A Corpse Is A Corpse, Of Course, Of Course

Necessity is the mother of invention, and that was rarely more true than in the late 1800’s. Thankfully, some enterprising Americans stepped up to the challenge of preventing thefts… of corpses.

Keeping the dead buried was a matter of grave concern in 19th-century America. As medical schools proliferated after the Civil War, the field grew increasingly tied to the study of anatomy and practice of dissection. Professors needed bodies for young doctors to carve into and the pool of legally available corpses—executed criminals and body donors—was miniscule. Enter freelance body snatchers, dispatched to do the digging.

Capitalizing on the public’s funereal anxiety, inventors got to work. Their solution? Explosives.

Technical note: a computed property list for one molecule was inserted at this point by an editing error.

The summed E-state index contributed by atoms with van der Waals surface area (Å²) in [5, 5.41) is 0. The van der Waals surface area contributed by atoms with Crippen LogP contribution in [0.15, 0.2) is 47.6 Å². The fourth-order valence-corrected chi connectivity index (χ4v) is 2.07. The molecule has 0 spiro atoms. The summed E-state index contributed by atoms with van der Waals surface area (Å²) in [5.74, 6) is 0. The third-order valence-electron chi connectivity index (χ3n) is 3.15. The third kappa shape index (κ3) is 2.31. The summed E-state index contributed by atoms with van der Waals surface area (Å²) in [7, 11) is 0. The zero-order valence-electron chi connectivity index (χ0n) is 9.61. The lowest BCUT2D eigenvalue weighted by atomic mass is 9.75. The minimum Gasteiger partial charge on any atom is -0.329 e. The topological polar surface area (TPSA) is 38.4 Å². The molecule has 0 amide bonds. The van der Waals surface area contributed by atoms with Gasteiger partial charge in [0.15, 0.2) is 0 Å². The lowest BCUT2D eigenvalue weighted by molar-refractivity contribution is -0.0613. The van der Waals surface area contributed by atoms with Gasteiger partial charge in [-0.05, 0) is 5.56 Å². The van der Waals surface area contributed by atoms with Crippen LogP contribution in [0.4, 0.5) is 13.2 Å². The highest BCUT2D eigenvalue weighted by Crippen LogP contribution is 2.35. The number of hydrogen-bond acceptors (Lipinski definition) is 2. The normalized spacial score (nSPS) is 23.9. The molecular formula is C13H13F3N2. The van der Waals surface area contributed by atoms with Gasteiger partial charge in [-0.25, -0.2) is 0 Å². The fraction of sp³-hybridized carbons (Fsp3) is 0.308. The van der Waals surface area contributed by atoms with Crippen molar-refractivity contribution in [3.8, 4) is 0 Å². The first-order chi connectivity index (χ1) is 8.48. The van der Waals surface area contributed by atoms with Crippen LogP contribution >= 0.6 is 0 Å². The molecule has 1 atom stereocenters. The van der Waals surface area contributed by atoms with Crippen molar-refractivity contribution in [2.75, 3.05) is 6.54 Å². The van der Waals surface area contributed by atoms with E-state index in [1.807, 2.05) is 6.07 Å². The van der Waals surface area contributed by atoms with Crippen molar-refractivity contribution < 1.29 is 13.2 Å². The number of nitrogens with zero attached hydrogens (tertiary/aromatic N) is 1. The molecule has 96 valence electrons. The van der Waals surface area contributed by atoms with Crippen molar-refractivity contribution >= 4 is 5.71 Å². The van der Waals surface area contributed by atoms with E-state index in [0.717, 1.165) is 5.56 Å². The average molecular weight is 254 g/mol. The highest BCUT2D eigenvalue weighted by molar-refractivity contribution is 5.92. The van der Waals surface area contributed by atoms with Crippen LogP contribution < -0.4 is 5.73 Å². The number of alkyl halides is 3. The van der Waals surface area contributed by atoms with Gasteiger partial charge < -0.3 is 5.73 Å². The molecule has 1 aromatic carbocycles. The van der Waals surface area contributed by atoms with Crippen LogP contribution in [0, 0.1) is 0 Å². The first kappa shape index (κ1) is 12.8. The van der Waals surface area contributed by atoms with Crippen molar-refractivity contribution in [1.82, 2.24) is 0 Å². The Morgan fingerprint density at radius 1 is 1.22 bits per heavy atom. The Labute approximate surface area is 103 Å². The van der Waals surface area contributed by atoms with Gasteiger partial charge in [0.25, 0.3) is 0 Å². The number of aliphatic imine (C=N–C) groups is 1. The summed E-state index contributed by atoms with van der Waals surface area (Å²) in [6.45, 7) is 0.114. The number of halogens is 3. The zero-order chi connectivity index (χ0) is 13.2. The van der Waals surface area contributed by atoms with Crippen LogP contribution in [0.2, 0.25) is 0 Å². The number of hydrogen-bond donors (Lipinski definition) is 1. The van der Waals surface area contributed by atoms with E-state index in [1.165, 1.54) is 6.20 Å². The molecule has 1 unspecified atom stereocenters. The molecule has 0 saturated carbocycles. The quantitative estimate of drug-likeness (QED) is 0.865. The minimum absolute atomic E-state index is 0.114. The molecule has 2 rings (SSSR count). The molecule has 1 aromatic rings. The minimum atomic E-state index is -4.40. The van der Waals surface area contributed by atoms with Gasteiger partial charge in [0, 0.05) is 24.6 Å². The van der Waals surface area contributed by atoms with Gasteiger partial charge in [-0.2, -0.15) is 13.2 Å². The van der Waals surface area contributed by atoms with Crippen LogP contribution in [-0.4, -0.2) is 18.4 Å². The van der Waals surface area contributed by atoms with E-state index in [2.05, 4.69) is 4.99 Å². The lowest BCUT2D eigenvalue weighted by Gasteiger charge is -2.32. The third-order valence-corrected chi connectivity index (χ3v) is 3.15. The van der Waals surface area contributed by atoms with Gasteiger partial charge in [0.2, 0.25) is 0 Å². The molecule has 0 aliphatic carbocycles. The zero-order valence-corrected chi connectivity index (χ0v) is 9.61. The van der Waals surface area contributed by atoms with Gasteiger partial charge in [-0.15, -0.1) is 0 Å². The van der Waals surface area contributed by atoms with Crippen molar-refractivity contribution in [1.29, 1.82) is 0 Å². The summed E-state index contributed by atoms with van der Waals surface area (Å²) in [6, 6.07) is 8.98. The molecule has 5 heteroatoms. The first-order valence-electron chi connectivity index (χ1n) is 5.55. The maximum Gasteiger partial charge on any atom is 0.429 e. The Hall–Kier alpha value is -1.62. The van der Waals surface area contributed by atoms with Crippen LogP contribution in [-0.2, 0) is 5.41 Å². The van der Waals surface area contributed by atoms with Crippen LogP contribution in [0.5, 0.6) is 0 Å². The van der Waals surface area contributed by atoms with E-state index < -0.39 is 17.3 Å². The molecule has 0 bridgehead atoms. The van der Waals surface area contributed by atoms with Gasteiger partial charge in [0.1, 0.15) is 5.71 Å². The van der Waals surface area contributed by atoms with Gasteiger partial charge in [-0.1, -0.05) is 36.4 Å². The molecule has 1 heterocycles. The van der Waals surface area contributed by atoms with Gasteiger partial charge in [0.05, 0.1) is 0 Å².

Philip. K Clover, a Columbus, Ohio artist, patented an early coffin torpedo in 1878. Clover’s instrument functioned like a small shotgun secured inside the coffin lid in order to “prevent the unauthorized resurrection of dead bodies,” as the inventor put it. If someone tried to remove a buried body, the torpedo would fire out a lethal blast of lead balls when the lid was pried open. (H/TAOSHQ)

I’m going a different route. When someone breaks into my coffin – and believe me, it’s going happen – I want my coffin rigged with an endless supply of coconut cream pies. Bam, right in the kisser!

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6 thoughts on “A Corpse Is A Corpse, Of Course, Of Course

  1. Metoo – Hopefully somewhere nice… like downtown Detroit.

    Loki – Yes, yes he did.

    Mike – There is some really stiff competition in the corpse stealing racket. As far as witnesses, their eyes are sewn shut.

    Like

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